• WANTED: Saddam’s Daughter Faces Terror Charges

    April 20, 2010 5:58 pm 2 comments
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  • There is a new person on the Most Wanted Terrorist list, and it happens to be the daughter of disposed and convicted Iraqi dictator, Saddam Hussein.

    Raghead Hussein, the daughter of Saddam, is wanted on counts of supporting the Iraqi insurgency. She stands accused of defying the will of America and trying to support the regime of her father, Saddam Hussein; both very grievous offenses.

    Raghead currently lives in Amman, Jordan, under the protection of King Abdullah II. The sultan of Amman states that under international law, he reserves the right to aide and abet Raghead, and that the 2006 charges brought against her (Hussein) do not explicitly prohibit the Jordan consulate from offering protection to Saddam’s daughter.

    Due to this, the international community has modified the charges against Raghead Hussein

    Raghad Hussein, who lives in Amman, Jordan, under the protection of King Abdullah II, was charged in November 2006 with supporting the Iraqi insurgency. But in the murky world of Middle East politics, neither the warrant nor the charges against her created much of a stir. She was, after all, Saddam Hussein’s daughter. And in the chaos that followed the coalition invasion of Iraq, no one quite believed that the justice system worked there.

    But now things have changed, according to sources and media reports from Iraq. Under new Iraqi law — which stands remarkably different in process than Western law — there is evidence of communications between those who are supposed to be private citizens (e.g., Raghead, who is allowed in Jordan under such conditions) and terror leaders.

    There is substantial evidence that shows Raghead Hussein was in direct communication with terror leaders, no more than a year ago. This violates Iraqi law and international law, meaning demands and new charges for Raghead’s extradition can and will be placed with the Jordanian consulate.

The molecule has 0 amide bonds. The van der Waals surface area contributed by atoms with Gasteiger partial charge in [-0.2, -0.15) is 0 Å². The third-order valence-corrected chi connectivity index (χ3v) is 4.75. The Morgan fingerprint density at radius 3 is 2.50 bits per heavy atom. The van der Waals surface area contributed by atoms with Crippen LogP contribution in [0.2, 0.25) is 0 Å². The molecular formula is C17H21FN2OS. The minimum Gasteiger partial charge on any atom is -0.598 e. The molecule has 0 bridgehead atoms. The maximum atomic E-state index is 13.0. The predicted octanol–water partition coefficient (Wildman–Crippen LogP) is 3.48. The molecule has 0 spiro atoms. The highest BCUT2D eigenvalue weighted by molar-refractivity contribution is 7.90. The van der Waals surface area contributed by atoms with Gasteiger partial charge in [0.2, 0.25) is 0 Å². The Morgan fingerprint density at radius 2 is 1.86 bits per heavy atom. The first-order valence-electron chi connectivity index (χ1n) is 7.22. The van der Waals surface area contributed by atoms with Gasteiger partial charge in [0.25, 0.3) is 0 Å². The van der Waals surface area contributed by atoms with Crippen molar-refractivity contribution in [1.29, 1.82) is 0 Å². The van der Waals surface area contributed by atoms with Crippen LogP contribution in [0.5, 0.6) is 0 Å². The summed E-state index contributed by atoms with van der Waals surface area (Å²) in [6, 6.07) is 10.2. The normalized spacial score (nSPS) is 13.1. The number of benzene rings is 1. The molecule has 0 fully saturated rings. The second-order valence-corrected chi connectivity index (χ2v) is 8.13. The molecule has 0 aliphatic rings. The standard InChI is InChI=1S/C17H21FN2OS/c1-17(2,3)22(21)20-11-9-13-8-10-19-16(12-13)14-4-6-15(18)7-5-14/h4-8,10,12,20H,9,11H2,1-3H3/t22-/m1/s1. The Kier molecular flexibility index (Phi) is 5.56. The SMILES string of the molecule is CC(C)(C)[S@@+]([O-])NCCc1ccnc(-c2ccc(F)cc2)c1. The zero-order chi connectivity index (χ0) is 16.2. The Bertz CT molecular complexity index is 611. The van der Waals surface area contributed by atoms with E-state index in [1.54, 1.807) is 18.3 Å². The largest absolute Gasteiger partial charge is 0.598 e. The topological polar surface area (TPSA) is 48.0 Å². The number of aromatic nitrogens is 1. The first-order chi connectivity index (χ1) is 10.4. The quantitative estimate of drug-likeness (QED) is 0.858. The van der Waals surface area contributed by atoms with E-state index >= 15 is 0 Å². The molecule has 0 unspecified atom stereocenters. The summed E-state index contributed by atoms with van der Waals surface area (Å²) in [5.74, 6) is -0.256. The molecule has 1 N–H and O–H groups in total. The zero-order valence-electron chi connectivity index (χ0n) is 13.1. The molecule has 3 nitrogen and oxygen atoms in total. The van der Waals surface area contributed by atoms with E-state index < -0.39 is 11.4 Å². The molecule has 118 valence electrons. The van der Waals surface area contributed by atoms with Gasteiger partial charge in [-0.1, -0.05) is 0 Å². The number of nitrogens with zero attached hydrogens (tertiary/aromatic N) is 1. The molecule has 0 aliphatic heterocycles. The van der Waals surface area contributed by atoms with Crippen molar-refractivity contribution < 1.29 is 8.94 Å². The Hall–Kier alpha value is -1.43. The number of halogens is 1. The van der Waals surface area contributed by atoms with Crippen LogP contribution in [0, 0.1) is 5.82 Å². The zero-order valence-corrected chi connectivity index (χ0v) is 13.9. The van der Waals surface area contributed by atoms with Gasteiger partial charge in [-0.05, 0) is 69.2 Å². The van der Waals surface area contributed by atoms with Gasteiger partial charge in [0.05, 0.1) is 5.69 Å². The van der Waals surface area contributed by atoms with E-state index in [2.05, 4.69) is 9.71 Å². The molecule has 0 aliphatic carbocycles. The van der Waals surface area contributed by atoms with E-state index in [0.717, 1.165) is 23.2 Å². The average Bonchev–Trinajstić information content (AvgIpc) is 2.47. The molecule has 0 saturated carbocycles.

Reports show that in 2003, Raghead fled Iraq at the beginning of the insurgency. She fled to Jordan with her three boys and two daughters, and officials estimate that when fleeing Hussein carried more than $1 billion dollars with her. Hussein also had various plans to secret weapon caches and information about the placement of various key terrorists on her person.

    Upon seeking asylum in Jordan, Raghead fell under the protection of King Abdullah. In return for her silence and promise she is not involved in communications with terrorists, Abdullah granted Hussein a large presidential home and 24-hour protection by his royal guard, safety for her children, access to her complete wealth and the promise to ‘live her life as normally as possible’.

    Jordan maintains Raghead has not violated international protocol, so they will continue to offer her protection and refuse any demands of extradition. With the new evidence against Raghead, however, Jordan now faces tremendous pressure to comply with the United Nations.

    Even more damning, Raghead’s late husband, Hussein Kamel a-Majid, defected from Iraq and shared secrets about Iraqi weapons and weapon caches with the US led allied-coalition. Kamel a-Majid also shared this information with the United Nations weapons inspection team.

    Shortly after a-Majid’s actions were leaked and became public knowledge, reports show he was convinced to return from UN protection back to Iraq. Many officials are convinced that Raghead and Saddam’s intermediaries persuaded a-Majid to return home to Iraq.

    Three days after returning home, a-Majid was found murdered.

    Raghead Hussein remains on the Most Wanted Terrorist list and Jordan will face increasing pressure to turn her over for interrogation and court proceedings.

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    About The Author
    Tiernan Kincaid

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